Finally, I came across a book about female troubadours during the Middle Ages. It has been an interesting read, since troubadours were usually male and the art form usually revolved around illicit love affairs across social and economic lines: a noblewoman wooed by a male of lower social status.

Music: I read a quote recently that said, “Childhood is like being drunk; everyone remembers what you did, except you.” According to my parents and older siblings, I had a love of music and dance since I could walk, which was pretty early at eight months old. I’ve been on the move ever since. Watching television was as popular as reading books in my household growing up. There are several programs that I remember based solely on the theme song. My maman tells me that I used to dance, as well as a toddler can dance anyway, to the theme songs to Hill Street Blues, Hawaii 5-0, and the original Doctor Who.

Other music I enjoy includes the Buena Vista Social Club, Bebel Gilberto, Ella Fitzgerald, Vivaldi, Paganini, Palestrina, Michael Jackson, Lila Downs, and the Gotan Project. I also have and obsession with the theme song to HBO’s A Game of Thrones, even though I don’t much like the adaptation; I find the books to be thousands of times better.

“Bacchus and Ariadne” by Tiziano Vecelli, aka Titian

Art– Titian. This artist is the reason I decided to study art history for my bachelor’s degree. Specifically, it was seeing this painting on the left, Bacchus and Ariadne and the myth depicted in it that made me finally change majors from business management to art history. As I mentioned earlier, I love Greek mythology and this painting made one of my favorite myths come alive in such lush, sensual detail as I could have imagined. The story of Bacchus and Ariadne is one of the few romantic stories that I actually enjoy reading, mostly because it is not saccharine but filled with both love and lust, a little danger, sex, drugs, “rock ‘n roll”, and involved a mystery cult whose remnants are perhaps best found in Pompeii’s famous Villa of the Mysteries.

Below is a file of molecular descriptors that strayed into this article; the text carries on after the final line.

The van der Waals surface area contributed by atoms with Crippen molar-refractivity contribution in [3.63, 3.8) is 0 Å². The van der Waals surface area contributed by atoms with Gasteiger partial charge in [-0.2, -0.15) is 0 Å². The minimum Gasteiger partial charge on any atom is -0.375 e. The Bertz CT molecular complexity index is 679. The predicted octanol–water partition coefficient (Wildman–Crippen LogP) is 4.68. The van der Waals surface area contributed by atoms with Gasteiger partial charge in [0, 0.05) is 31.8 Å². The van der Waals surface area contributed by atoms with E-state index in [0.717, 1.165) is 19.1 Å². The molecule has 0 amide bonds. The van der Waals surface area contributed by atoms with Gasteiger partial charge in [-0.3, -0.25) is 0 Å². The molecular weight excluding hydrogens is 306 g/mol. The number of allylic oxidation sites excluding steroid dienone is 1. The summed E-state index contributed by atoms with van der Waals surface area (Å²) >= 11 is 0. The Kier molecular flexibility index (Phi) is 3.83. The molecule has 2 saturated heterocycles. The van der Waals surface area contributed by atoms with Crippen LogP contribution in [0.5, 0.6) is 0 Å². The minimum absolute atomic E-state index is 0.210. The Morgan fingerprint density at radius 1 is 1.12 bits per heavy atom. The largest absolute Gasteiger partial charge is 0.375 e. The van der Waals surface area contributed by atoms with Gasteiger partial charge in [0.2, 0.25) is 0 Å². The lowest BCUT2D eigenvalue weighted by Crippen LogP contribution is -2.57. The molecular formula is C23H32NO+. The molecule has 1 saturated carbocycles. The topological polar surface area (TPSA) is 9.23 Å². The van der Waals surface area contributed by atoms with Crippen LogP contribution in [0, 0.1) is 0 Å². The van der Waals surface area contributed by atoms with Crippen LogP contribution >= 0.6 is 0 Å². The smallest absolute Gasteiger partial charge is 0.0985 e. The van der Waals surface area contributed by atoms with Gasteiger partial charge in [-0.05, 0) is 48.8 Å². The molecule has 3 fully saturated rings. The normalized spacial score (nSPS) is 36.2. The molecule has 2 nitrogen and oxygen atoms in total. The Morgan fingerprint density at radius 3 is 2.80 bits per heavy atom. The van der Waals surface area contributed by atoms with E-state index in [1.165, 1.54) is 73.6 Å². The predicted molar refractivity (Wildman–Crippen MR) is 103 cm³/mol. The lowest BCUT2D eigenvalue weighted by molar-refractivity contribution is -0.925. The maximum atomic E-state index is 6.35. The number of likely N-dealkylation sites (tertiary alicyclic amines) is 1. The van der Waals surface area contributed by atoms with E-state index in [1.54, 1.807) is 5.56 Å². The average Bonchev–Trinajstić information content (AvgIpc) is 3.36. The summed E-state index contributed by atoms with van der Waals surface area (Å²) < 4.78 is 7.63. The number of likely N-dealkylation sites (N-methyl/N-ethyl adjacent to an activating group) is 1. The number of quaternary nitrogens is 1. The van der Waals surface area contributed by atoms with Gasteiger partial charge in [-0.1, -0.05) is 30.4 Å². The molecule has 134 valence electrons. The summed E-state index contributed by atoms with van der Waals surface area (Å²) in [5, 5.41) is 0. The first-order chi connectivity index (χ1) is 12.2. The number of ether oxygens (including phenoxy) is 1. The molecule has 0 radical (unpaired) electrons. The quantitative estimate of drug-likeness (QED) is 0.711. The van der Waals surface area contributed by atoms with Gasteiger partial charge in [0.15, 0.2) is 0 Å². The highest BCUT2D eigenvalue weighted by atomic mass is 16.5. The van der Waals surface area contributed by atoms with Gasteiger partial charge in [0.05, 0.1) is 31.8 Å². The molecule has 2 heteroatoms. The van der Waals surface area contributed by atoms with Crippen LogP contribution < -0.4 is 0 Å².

Other favorite painters include Tintoretto, Caravaggio, Rubens, Manet, Vigee-LeBraun, Kirchner, and Isaac Maimon. Though most people would not immediately categorize this as art history, I love studying Byzantine religious relics and reliquaries, in addition to the icons.

Roman city of Timgad in modern-day Algeria. It is one of the few Roman cities built from the ground up, hence the consistency in the grid pattern of the city.

Naturally, as an art history major, this included a study of architecture as well. I admit, initially I wasn’t a fan of studying architecture. But as any serious student can tell you, all it takes is one professor to completely rock your world and make you consider a topic in a completely new way. My architecture professor was one such instructor and I didn’t take any of his classes until my final three quarters; I wanted to kick myself for not taking more of his classes sooner. some of my favorite architecture includes Greco-Roman military architecture (triumphal arches and columns) and city planning, and Medieval & Romanesque and Neo-Gothic Cathedrals. A rousing conversation that would sort of tie in all of the above is a discussion of the spolia in the Byzantine Empire and the early Venetian Republic.

This list is by no means exhaustive, but includes what I love and enjoy the best of things I obsess about.

About Claudia Christophe

Professional, sensual companion for discerning gentlemen.